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Town and country

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Fig. 8

J.H. Weissenbruch,
Bleaching fields, dated 1847. Canvas, 40 × 60 cm. The Hague, Gemeente-museum.

Fig. 9

Vincent van Gogh, Head of a young peasant with a pipe. Painted in 1885. Canvas laid down on panel, 38 × 30 cm. Amsterdam, Rijksmuseum Vincent van Gogh (Vincent van Gogh Foundation).

Town and country

Painting is a profession for city boys. The fact that Holland was one of the most urbanized countries of Europe in the period with which we are dealing has a lot to do with the vitality of Dutch art, which impressed visitors from all over Europe. In the mid-sixteenth century there were still traces in Holland of earlier, non-urban ways for a painter to make a living: as a monk engaged in the illumination of manuscripts, for example, or as the household retainer of a great lord, responsible for mural decorations and tapestries in castles and palaces. The rejection of the Catholic Church and the decline of the nobility in Holland did not end patronage from these sources, but they did cut the painter loose from patrons who were his legal masters.

The painter as a city shopkeeper is a type we encounter in northern Europe since the early fourteenth century or earlier, but from the mid-sixteenth on, virtually all painters working in Holland complied to this norm, if only from lack of an alternative. Yet it would be a mistake to think of the Dutch painter simply as an independent professional, relying only on his talent and business sense for success in the world. Old patterns of mutual interdependence between painters, along with established and emerging forms of patronage and selling finished works, made it necessary for an artist to find a position within the art world, and build up connections -with outside worlds, before he could begin to prosper. Needless to say, this limited one's independence and imposed a certain degree of conformity. This was however not seen as a problem by Dutch artists. The society in which they lived was a meshwork of clans and cults, financial and civic interests, and no one was expected to stand out on his own or break away from the pack. Even excellence in art was perceived as a matter of maintaining standards, or improving incrementally on the work of one's predecessors and contemporaries, rather than electrifying the world with hitherto unknown wonders of technique or style.

The main institution of which a Dutch painter had to take account was the guild. Painters' guilds tended to be named after the patron saint of the profession, St. Luke, who according to legend painted the portrait of Mary with the Christ child. The guilds were organized by town, and each was completely independent of the other, with its own statutes and its own ties to the local government. A well-functioning guild of St. Luke in a Dutch town would protect its members against competition by preventing non-members from selling their work within the town, and by reserving to qualified masters the right to sign a painting. It would also defend its members against each other by limiting the number of apprentices that a master could take on and fixing a maximum length for the working day and minimum length of training periods, to prevent those with more capital or more energy than the rest from swamping the market. Painters were grateful for these safeguards, but they would have had to be superhuman not to resent the curtailments of entrepreneurial (as opposed to artistic) freedom they brought with them. Another ground for discontent with the guilds was, as we have seen, that they joined artists with housepainters in one organization as wielders of the brush.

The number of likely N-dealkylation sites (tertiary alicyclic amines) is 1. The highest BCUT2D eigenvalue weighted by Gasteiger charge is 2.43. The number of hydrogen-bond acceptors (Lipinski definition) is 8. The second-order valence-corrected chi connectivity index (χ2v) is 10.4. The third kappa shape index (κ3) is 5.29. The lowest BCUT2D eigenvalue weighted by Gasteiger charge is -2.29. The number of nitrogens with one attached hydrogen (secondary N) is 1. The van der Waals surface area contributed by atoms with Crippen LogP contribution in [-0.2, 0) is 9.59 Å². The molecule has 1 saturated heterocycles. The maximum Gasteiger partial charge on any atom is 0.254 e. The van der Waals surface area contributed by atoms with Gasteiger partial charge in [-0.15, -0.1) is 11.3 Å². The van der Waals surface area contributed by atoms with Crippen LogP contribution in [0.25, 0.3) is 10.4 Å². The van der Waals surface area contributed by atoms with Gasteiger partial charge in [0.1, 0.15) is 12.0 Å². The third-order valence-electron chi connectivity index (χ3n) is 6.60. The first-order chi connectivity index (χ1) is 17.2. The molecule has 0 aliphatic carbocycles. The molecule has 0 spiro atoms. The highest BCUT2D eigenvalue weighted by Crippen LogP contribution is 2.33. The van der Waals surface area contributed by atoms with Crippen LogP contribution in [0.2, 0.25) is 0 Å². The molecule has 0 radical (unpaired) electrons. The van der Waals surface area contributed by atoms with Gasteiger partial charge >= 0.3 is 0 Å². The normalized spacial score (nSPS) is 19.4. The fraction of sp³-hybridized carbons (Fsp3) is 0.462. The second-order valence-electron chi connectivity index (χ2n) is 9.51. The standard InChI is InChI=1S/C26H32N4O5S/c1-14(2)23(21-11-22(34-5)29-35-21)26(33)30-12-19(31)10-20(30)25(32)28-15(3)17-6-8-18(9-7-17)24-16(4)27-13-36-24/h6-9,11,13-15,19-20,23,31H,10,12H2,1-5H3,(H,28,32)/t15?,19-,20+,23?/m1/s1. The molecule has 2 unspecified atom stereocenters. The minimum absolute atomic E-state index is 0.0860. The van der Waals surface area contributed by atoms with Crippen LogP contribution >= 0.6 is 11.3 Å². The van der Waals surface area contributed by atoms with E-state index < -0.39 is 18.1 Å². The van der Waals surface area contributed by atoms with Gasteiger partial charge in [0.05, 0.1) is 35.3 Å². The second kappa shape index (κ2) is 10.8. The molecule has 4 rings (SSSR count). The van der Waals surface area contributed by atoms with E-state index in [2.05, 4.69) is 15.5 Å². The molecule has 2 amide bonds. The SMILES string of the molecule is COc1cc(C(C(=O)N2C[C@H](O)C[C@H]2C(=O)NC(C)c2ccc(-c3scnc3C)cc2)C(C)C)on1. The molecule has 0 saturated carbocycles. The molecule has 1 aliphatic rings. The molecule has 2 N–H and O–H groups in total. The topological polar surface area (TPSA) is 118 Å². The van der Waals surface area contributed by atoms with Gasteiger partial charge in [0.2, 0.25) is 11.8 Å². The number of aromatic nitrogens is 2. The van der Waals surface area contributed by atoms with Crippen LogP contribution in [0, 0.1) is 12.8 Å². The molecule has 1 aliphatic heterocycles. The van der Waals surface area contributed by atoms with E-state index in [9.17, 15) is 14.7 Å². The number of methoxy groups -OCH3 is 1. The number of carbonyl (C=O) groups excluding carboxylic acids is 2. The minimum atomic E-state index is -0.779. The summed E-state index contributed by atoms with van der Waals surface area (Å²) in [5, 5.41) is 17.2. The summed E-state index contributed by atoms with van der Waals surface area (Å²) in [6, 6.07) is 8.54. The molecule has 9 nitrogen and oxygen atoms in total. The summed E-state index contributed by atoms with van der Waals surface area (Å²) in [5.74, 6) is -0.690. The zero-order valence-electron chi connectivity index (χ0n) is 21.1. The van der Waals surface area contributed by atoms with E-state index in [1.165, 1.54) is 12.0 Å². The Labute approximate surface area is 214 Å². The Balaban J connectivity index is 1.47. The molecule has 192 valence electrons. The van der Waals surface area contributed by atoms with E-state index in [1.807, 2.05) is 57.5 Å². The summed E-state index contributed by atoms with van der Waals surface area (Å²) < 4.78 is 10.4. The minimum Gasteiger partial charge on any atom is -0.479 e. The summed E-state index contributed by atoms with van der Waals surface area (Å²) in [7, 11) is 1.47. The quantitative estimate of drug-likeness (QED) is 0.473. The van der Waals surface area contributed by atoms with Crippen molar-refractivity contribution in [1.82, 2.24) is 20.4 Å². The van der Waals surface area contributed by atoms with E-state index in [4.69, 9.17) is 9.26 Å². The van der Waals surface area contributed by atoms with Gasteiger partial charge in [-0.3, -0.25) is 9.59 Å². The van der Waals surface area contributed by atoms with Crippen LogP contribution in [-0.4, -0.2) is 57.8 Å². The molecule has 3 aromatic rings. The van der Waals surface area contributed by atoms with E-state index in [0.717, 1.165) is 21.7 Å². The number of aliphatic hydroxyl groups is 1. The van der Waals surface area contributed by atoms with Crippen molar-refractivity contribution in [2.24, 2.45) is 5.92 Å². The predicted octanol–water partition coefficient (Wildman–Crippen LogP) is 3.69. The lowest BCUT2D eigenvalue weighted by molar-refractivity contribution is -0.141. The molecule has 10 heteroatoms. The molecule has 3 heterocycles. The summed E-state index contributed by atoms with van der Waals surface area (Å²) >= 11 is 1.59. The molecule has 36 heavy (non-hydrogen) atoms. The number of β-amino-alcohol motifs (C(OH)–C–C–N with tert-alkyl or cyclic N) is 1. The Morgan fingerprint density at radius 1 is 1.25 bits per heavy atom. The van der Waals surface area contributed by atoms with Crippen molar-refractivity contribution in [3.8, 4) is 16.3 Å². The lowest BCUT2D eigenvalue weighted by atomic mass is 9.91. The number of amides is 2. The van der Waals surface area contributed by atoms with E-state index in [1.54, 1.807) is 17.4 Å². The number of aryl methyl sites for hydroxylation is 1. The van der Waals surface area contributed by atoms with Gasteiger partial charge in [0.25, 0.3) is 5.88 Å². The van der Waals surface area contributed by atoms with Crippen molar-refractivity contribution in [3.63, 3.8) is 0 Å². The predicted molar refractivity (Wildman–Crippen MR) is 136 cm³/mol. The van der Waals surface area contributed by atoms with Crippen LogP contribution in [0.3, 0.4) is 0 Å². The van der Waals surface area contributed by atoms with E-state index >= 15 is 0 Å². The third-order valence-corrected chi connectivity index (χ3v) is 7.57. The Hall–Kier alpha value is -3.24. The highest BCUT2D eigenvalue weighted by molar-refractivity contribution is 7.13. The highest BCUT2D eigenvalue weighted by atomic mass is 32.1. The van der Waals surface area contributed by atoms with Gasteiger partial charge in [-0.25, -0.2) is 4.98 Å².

Differences between guild structures, and between the ties joining a guild and the local patriciate, were one of the factors behind the division of Dutch art into 'schools' by city. It may not have been a general rule, but one has the impression that a strong or prestigious guild strengthened the forming of a pronounced stylistic image in a certain place at a certain time. Leiden, for example, was for a long time the only large city in the Republic to lack a painters' guild. During that period there was no identifying trait associated with art in Leiden, and most of the best painters, among them Rembrandt and Jan Lievens, abandoned the city for greener pastures elsewhere. It was not until 1648 that a guild was founded, and it was around that time that Leiden painting began to gel into a recognizable style – that of the 'fijnschilders,' the obsessive describers of surface and detail. The conspicuous role played by cloth merchants and their guild in supporting Leiden painting is responsible in part for this development, if only for its commissioning of such paintings as cat.nr. 32. Gerard Dou had been practicing this kind of painting in Leiden for some time by then, but it was not until his influence became manifest in the works of younger masters like van der Tempel, Brekelenkam, Metsu and, especially, Frans van Mieris, that it blossomed into a 'school' that was to live on into the eighteenth century.

Painting in Amsterdam showed the characteristics of stylistic unity only for a brief period in the early seventeenth century, when Pieter Lastman, Jan and Jacob Pynas, Jan Tengnagel and Werner van den Valckert forged a style of history painting that gained recognition throughout the Republic and abroad. Thanks perhaps to Tengnagel, a guild officer and a figure of some political weight in the city, this was the time when the Amsterdam guild of St. Luke was operating at maximum effectiveness. In later years, it was to lose its grip on the teeming art life of Amsterdam, as even the most essential guild provisions fell by the wayside,1 as did stylistic coherence. Today, if one speaks of the 'Amsterdam school,' it is in reference to the architecture of the 1910s through the '305, built to strict stylistic specifications.